The town of Vienna is expected to amend its parking regulations Monday night to give police the authority to ticket people who try to sell their cars by parking them with "For Sale" signs in suburban shopping centers.
Several Northern Virginia officials say the growing phenomenon is creating problems for local residents, shopping center managers and individual store owners who consider the used cars an eyesore and an illegal use of private property.
Vienna City Council member George Lovelace said "I think all of the council would like to see this pass, would like to see this thing resolved."
In Fairfax County, zoning administrator Phil Yates ruled last week that used car sales in shopping-center lots are a violation of county zoning regulations and promised that his office would begin issuing citations to property owners who permit it.
"We will move out on this," he said. "It is definitely a violation of the zoning criteria . . . . These are spaces that were required by the zoning laws and even if they are excess spaces, it is still not a permitted use."
In addition, Yates said he had been instructed by the Board of Supervisors to study ways to crack down on used cars parked along subdivision roads and state service roads.
The local government officials say they are acting in response to a growing number of complaints from Northern Virginia residents that used cars in public places are an unsightly intrusion into their neighborhoods.
A number of objections have come from center merchants. Sharon Weller, manager of the Sovran Bank branch at Turnpike Shopping Center in Fairfax City complains that it is hurting businsss. "The trouble is that . . . they're parked directly in front of our office and just left there," she said. "And our customers complain that they have no place close to the bank to park."
Combined Properties, which owns Turnpike center, has tried posting "Parking for Patrons Only" signs threatening to tow unauthorized vehicles to no avail.
"I don't figure they'll do nothing," shrugged one Turnpike seller, standing in a sea of cars parked beside the signs there last weekend.
Vienna laws already make it illegal to park cars for sale along public roadways, but the proposed amendment would give town police authority to ticket people who park vehicles with "For Sale" signs in commercial lots. The fine would be $10.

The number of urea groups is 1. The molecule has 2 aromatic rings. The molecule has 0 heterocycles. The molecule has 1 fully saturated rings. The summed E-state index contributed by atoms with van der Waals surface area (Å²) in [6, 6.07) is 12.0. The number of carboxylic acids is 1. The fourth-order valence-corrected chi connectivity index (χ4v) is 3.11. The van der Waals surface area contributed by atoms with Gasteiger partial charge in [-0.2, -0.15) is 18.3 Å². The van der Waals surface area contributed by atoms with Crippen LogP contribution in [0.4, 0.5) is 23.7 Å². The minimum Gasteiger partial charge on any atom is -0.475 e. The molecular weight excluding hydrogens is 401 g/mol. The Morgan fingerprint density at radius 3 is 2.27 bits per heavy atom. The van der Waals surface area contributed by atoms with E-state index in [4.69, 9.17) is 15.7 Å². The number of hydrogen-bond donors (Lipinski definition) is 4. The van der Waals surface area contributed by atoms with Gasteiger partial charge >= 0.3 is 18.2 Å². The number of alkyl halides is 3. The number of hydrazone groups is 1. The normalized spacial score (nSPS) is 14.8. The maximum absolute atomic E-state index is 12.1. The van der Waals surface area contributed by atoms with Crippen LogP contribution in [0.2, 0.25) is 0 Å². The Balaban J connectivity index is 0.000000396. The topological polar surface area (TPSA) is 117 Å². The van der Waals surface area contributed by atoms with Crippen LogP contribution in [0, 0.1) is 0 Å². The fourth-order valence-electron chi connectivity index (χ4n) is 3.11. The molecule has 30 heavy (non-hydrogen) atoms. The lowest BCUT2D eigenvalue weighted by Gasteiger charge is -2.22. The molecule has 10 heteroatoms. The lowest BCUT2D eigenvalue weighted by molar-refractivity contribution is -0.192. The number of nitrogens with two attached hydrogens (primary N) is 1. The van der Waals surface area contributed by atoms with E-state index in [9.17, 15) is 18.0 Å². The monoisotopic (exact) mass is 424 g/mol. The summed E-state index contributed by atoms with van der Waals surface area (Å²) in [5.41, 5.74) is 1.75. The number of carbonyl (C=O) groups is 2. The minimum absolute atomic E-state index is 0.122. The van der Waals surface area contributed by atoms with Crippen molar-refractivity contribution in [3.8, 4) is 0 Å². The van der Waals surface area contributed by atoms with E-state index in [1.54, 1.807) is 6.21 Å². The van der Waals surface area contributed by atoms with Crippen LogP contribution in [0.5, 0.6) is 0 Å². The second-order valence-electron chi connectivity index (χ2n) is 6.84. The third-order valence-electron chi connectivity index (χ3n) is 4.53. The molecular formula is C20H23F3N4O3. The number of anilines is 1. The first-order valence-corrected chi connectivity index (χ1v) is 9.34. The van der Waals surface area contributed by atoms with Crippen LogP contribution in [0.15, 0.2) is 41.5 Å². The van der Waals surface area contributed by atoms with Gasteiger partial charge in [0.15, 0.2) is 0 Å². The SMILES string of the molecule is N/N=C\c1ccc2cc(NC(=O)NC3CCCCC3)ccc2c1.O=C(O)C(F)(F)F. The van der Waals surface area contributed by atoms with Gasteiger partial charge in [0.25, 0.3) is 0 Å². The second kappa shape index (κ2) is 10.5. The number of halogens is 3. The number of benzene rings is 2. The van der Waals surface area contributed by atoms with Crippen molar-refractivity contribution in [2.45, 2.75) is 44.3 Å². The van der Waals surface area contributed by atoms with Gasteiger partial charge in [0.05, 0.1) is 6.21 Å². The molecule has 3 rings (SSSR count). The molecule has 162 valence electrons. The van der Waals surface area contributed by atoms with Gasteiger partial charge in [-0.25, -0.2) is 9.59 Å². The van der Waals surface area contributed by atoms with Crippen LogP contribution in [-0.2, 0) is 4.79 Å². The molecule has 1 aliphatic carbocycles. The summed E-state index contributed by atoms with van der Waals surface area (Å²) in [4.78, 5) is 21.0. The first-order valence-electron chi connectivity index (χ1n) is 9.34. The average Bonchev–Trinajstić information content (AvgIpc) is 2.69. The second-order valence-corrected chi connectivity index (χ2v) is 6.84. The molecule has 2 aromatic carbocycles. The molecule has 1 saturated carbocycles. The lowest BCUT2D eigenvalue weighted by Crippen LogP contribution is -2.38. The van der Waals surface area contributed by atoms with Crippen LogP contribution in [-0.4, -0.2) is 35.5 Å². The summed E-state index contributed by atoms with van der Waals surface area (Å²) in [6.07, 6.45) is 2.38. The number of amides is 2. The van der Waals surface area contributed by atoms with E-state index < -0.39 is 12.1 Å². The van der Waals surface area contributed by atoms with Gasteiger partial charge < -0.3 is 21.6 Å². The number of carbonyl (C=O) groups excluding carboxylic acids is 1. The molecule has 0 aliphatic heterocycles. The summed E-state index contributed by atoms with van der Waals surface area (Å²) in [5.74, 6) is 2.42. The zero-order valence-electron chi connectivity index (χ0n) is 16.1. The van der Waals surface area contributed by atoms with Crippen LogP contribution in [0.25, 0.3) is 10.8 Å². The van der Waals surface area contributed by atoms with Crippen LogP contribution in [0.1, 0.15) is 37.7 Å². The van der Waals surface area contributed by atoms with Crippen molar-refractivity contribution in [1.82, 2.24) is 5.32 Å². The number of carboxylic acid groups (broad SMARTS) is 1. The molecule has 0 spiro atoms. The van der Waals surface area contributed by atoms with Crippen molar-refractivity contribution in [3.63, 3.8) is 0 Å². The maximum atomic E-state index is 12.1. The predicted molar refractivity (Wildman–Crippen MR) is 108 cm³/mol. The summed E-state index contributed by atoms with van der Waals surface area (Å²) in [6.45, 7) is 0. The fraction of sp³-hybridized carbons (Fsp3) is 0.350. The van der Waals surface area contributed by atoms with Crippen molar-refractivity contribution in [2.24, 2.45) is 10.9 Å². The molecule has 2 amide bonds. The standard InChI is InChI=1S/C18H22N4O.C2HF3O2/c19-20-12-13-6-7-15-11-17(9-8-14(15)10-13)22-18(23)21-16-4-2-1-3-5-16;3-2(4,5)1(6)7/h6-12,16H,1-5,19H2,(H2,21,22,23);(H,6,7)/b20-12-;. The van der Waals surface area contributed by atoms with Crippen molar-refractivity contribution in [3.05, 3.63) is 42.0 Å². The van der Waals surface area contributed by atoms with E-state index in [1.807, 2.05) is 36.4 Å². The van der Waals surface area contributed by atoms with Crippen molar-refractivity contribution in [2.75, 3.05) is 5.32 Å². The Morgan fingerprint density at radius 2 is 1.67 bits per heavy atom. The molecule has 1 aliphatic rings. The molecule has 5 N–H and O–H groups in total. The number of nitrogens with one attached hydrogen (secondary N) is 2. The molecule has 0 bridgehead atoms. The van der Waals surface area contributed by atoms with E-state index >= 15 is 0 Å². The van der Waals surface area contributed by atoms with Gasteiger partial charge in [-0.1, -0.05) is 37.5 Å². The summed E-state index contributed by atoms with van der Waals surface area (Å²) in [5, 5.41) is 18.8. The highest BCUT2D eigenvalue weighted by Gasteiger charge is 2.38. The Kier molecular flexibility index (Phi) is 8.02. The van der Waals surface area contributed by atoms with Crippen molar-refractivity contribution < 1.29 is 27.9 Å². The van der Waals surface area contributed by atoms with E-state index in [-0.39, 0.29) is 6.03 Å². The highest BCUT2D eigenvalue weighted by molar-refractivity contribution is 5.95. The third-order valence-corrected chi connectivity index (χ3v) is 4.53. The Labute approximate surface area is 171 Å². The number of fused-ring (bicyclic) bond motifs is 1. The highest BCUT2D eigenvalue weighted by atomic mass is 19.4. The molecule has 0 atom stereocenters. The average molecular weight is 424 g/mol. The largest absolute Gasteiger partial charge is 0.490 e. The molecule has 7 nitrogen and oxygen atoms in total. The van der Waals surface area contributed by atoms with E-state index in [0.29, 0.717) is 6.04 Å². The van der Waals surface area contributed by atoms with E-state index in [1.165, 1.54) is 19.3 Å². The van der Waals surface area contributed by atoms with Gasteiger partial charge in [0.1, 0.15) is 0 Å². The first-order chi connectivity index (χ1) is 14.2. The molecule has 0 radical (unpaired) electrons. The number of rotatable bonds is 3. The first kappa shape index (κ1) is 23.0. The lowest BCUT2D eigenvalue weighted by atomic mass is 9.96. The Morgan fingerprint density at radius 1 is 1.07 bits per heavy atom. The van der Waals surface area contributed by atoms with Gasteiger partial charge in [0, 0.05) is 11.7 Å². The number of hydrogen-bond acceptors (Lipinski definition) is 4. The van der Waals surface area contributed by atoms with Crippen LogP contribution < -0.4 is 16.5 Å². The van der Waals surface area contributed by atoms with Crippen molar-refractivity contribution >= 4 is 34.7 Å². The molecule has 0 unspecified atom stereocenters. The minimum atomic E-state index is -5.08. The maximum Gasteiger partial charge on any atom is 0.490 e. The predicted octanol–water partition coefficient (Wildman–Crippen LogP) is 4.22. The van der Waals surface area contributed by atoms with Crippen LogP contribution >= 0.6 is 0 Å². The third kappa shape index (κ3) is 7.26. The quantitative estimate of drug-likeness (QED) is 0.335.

Fairfax City officials said they were unsure whether local governments had the authority to prevent people from selling vehicles on private property.
"We know it is a problem, and we know it has gotten worse," said City Manager Ed Wyatt. "But here's a classic example of some innovative thinking that is pretty much outside the framework of existing statutes, because who would have thought anyone would be so presumptuous as to think it within their right to sell a car on somebody else's property?"
But browsers and sellers at Turnpike last weekend disagreed.
"We have a friend who buys and sells cars for a living and he says you can get the best deal here, and that's what people are looking for these days," said Mary Ann Turner of Chantilly who was there with her husband Richard looking for a second car. "It's a real service, and I would hate to see them stop it."
"It's certainly no more of an eyesore than the rest of these shopping centers," said Matt Raley, a George Mason University student who was shopping for a van. "And I'm sure these merchants benefit from all the people who come in here just to look around for a car."
"I guess it doesn't look that good, but if you need to sell a car, it's really nice," said Tim Millman, a Fairfax City resident who was trying to sell his five-year-old Mustang. "I imagine people are going to hang onto this as long as they can."